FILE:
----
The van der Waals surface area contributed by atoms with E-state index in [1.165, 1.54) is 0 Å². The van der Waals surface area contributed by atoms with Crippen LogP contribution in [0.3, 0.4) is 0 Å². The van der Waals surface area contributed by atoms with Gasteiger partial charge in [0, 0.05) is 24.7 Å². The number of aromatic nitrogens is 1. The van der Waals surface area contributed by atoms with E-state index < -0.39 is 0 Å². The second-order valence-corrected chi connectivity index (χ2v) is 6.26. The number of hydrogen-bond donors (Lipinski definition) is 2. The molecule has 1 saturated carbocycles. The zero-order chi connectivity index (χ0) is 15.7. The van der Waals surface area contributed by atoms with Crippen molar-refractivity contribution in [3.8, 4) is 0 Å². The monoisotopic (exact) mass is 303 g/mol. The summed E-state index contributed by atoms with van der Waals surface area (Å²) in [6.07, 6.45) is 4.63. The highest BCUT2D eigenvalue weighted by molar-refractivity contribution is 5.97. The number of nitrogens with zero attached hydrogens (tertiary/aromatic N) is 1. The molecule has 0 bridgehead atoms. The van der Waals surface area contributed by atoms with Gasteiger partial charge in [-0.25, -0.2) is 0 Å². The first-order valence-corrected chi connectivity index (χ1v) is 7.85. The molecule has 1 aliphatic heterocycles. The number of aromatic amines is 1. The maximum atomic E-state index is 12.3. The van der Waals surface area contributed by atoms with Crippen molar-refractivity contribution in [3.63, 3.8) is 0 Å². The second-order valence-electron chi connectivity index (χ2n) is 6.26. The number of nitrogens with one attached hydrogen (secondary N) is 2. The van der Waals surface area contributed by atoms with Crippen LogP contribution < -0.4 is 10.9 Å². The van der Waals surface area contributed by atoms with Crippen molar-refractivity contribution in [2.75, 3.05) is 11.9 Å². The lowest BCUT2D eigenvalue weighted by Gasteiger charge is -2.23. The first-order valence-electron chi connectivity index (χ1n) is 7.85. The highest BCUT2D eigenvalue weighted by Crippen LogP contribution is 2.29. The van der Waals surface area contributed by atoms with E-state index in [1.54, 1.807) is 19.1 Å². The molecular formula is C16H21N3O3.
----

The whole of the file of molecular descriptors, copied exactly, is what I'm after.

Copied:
The van der Waals surface area contributed by atoms with E-state index in [1.165, 1.54) is 0 Å². The van der Waals surface area contributed by atoms with Crippen LogP contribution in [0.3, 0.4) is 0 Å². The van der Waals surface area contributed by atoms with Gasteiger partial charge in [0, 0.05) is 24.7 Å². The number of aromatic nitrogens is 1. The van der Waals surface area contributed by atoms with E-state index < -0.39 is 0 Å². The second-order valence-corrected chi connectivity index (χ2v) is 6.26. The number of hydrogen-bond donors (Lipinski definition) is 2. The molecule has 1 saturated carbocycles. The zero-order chi connectivity index (χ0) is 15.7. The van der Waals surface area contributed by atoms with Crippen molar-refractivity contribution in [3.8, 4) is 0 Å². The monoisotopic (exact) mass is 303 g/mol. The summed E-state index contributed by atoms with van der Waals surface area (Å²) in [6.07, 6.45) is 4.63. The highest BCUT2D eigenvalue weighted by molar-refractivity contribution is 5.97. The number of nitrogens with zero attached hydrogens (tertiary/aromatic N) is 1. The molecule has 0 bridgehead atoms. The van der Waals surface area contributed by atoms with Gasteiger partial charge in [-0.25, -0.2) is 0 Å². The first-order valence-corrected chi connectivity index (χ1v) is 7.85. The molecule has 1 aliphatic heterocycles. The number of aromatic amines is 1. The maximum atomic E-state index is 12.3. The van der Waals surface area contributed by atoms with Crippen molar-refractivity contribution in [3.63, 3.8) is 0 Å². The second-order valence-electron chi connectivity index (χ2n) is 6.26. The number of nitrogens with one attached hydrogen (secondary N) is 2. The van der Waals surface area contributed by atoms with Crippen LogP contribution < -0.4 is 10.9 Å². The van der Waals surface area contributed by atoms with Crippen molar-refractivity contribution in [2.75, 3.05) is 11.9 Å². The lowest BCUT2D eigenvalue weighted by Gasteiger charge is -2.23. The first-order valence-electron chi connectivity index (χ1n) is 7.85. The highest BCUT2D eigenvalue weighted by Crippen LogP contribution is 2.29. The van der Waals surface area contributed by atoms with E-state index in [1.54, 1.807) is 19.1 Å². The molecular formula is C16H21N3O3.